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Wetherspoon, its customers and employees have paid £6 billion of tax to the government in the last 10 years
In Wetherspoon’s 2023 financial year (12 months to July 2023), it generated £760.2 million in tax – about £1 in every £1,000 of ALL UK government taxes. The average tax generated per pub in 2023 was £920,000.
The table^ below shows the tax generated by the company in its financial years 2014–2023.
During this period, taxes amounted to about 39 per cent of every pound which went ‘over the bar’, net of VAT – about 25 times the company’s profit.
Wetherspoon’s finance director, Ben Whitley, said: “Pub companies pay enormous amounts of tax, but that is not always well understood by the companies themselves or by commentators, since most taxes are hidden in a financial fog.
“Wetherspoon has provided a table which illustrates the exact amounts of tax which the company, its customers and employees have generated, highlighting the importance of the hospitality sector to the nation’s finances.”
Wetherspoon’s chairman, Tim Martin, said: “The main long-term challenge to the pub industry is the tax disparity with supermarkets, which pay zero VAT in respect of food sales, whereas pubs pay 20 per cent.
“This disparity enables supermarkets to subsidise the selling price of beer, wine and spirits, to the detriment of pubs.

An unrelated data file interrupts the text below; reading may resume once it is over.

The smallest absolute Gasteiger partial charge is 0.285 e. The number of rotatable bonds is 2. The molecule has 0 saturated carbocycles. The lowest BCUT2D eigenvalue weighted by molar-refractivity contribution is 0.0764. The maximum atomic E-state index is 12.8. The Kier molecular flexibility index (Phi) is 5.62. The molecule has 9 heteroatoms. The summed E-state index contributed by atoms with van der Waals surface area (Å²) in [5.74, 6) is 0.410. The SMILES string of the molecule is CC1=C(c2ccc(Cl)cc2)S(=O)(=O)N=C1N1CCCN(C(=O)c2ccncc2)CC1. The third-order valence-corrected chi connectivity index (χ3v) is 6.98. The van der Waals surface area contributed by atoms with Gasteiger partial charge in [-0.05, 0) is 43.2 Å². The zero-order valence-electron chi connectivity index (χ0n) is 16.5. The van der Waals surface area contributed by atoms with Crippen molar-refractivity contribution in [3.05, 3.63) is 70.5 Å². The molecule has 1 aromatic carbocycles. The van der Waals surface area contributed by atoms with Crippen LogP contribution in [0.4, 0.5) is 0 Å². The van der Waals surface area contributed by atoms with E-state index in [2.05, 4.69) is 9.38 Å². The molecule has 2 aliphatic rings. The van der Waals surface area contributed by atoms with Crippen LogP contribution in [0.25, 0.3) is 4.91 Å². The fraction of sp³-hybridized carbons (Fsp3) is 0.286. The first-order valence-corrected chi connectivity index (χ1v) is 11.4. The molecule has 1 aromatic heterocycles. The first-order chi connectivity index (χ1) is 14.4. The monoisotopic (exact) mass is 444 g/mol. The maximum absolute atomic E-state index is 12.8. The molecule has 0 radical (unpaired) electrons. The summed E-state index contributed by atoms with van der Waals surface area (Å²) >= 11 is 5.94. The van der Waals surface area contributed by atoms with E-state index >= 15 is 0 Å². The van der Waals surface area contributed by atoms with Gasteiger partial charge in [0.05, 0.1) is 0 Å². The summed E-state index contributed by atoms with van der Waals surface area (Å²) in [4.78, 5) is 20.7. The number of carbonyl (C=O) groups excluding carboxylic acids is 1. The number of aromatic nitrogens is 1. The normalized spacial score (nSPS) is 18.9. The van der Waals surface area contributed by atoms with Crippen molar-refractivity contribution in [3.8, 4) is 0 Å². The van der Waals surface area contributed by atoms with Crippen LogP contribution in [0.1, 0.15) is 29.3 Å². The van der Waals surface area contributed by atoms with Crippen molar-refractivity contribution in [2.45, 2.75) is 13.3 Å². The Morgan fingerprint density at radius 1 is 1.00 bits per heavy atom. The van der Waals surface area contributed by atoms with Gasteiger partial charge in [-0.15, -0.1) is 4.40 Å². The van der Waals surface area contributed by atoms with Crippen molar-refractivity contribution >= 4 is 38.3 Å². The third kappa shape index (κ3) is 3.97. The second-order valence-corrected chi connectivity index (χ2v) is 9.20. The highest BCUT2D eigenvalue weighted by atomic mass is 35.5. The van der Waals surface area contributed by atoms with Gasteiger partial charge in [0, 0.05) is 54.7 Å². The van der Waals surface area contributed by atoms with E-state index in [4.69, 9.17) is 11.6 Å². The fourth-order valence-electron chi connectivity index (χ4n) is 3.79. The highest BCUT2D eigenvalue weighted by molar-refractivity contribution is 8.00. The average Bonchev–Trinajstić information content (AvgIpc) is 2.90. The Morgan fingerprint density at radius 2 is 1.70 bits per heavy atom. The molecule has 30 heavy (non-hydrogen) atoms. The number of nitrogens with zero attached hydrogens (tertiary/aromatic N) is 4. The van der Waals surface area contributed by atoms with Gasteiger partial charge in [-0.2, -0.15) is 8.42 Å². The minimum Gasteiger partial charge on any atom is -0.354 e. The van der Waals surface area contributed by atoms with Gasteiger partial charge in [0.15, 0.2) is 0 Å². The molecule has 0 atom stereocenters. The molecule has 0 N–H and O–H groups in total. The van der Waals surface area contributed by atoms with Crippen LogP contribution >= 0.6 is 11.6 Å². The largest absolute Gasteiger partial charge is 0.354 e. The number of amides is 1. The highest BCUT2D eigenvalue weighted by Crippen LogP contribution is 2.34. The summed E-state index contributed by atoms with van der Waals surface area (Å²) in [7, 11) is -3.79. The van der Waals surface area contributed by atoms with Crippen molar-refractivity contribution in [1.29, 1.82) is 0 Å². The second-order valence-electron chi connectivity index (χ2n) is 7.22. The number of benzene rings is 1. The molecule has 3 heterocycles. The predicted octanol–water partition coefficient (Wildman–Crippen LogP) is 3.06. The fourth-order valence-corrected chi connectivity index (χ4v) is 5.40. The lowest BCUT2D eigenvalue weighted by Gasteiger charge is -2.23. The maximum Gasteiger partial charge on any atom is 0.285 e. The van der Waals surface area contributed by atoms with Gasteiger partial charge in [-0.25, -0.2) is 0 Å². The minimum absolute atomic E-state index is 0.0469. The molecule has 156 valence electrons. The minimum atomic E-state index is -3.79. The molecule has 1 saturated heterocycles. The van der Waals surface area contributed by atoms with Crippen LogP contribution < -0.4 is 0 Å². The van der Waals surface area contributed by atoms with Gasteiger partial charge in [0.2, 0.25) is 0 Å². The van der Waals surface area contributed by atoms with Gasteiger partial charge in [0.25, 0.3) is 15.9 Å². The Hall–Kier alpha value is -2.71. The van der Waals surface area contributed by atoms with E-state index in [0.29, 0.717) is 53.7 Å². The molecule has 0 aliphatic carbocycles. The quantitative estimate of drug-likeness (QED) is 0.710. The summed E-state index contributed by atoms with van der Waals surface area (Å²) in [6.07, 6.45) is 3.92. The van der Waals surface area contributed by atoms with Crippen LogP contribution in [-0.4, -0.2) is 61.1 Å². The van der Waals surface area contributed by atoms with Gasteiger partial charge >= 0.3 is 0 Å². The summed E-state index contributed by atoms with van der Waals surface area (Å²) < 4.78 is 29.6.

“Supermarkets also pay lower business rates per pint than pubs.
“A direct consequence is that pubs’ share of beer sales, for example, has dropped from 90 per cent to less than 50 per cent, in recent decades.
“In fact, supermarkets are far more profitable than pubs – Tesco is probably more profitable than the entire pub industry.
“Even so, like Monty Python’s Dennis Moore, successive governments have robbed the poor (pubs) and given to the rich (supermarkets).
“A core principle of taxation is that it should be fair and equitable.
“Yet most large pub companies in the UK have remained silent on this vital issue, as their most recent trading statements demonstrate.
“However, surveys by Wetherspoon in the past have demonstrated great fervour for tax equality among individual tenants and free traders.
“The lack of vocal support for equality is probably an example of board rooms being out of touch with those on the front line, always a bad sign for any industry.
“Until there is tax equality between different types of business on the High Street, pubs will always be fighting with one hand tied behind their back – and will provide less in the way of jobs or taxes than they otherwise might.”